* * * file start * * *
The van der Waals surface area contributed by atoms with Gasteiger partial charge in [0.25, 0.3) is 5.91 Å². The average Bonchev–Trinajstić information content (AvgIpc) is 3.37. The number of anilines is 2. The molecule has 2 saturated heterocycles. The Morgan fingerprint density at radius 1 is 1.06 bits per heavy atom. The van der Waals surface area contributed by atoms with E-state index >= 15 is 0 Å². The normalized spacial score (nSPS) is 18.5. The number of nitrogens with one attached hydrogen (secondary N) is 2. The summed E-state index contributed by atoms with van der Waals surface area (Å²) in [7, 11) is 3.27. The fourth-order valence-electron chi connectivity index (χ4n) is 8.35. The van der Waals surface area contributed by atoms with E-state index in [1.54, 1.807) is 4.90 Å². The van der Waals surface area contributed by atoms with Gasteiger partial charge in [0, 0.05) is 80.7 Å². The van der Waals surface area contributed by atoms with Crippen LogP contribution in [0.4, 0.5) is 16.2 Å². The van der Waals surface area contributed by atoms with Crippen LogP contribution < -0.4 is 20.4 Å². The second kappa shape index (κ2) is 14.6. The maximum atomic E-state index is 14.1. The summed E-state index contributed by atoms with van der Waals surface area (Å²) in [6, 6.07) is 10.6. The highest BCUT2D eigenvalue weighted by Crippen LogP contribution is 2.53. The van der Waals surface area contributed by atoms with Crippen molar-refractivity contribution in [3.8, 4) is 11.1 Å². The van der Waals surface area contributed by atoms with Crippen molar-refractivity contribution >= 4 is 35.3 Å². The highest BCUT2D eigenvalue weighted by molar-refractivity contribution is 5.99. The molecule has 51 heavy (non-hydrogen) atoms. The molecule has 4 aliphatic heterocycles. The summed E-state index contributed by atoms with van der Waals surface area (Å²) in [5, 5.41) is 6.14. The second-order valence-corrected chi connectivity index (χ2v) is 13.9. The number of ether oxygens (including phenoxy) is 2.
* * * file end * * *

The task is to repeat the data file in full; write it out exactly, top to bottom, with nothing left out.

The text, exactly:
The van der Waals surface area contributed by atoms with Gasteiger partial charge in [0.25, 0.3) is 5.91 Å². The average Bonchev–Trinajstić information content (AvgIpc) is 3.37. The number of anilines is 2. The molecule has 2 saturated heterocycles. The Morgan fingerprint density at radius 1 is 1.06 bits per heavy atom. The van der Waals surface area contributed by atoms with E-state index >= 15 is 0 Å². The normalized spacial score (nSPS) is 18.5. The number of nitrogens with one attached hydrogen (secondary N) is 2. The summed E-state index contributed by atoms with van der Waals surface area (Å²) in [7, 11) is 3.27. The fourth-order valence-electron chi connectivity index (χ4n) is 8.35. The van der Waals surface area contributed by atoms with E-state index in [1.54, 1.807) is 4.90 Å². The van der Waals surface area contributed by atoms with Gasteiger partial charge in [0, 0.05) is 80.7 Å². The van der Waals surface area contributed by atoms with Crippen LogP contribution in [0.4, 0.5) is 16.2 Å². The van der Waals surface area contributed by atoms with Crippen LogP contribution < -0.4 is 20.4 Å². The second kappa shape index (κ2) is 14.6. The maximum atomic E-state index is 14.1. The summed E-state index contributed by atoms with van der Waals surface area (Å²) in [6, 6.07) is 10.6. The highest BCUT2D eigenvalue weighted by Crippen LogP contribution is 2.53. The van der Waals surface area contributed by atoms with Crippen molar-refractivity contribution in [3.8, 4) is 11.1 Å². The van der Waals surface area contributed by atoms with Crippen molar-refractivity contribution >= 4 is 35.3 Å². The highest BCUT2D eigenvalue weighted by molar-refractivity contribution is 5.99. The molecule has 51 heavy (non-hydrogen) atoms. The molecule has 4 aliphatic heterocycles. The summed E-state index contributed by atoms with van der Waals surface area (Å²) in [5, 5.41) is 6.14. The second-order valence-corrected chi connectivity index (χ2v) is 13.9. The number of ether oxygens (including phenoxy) is 2.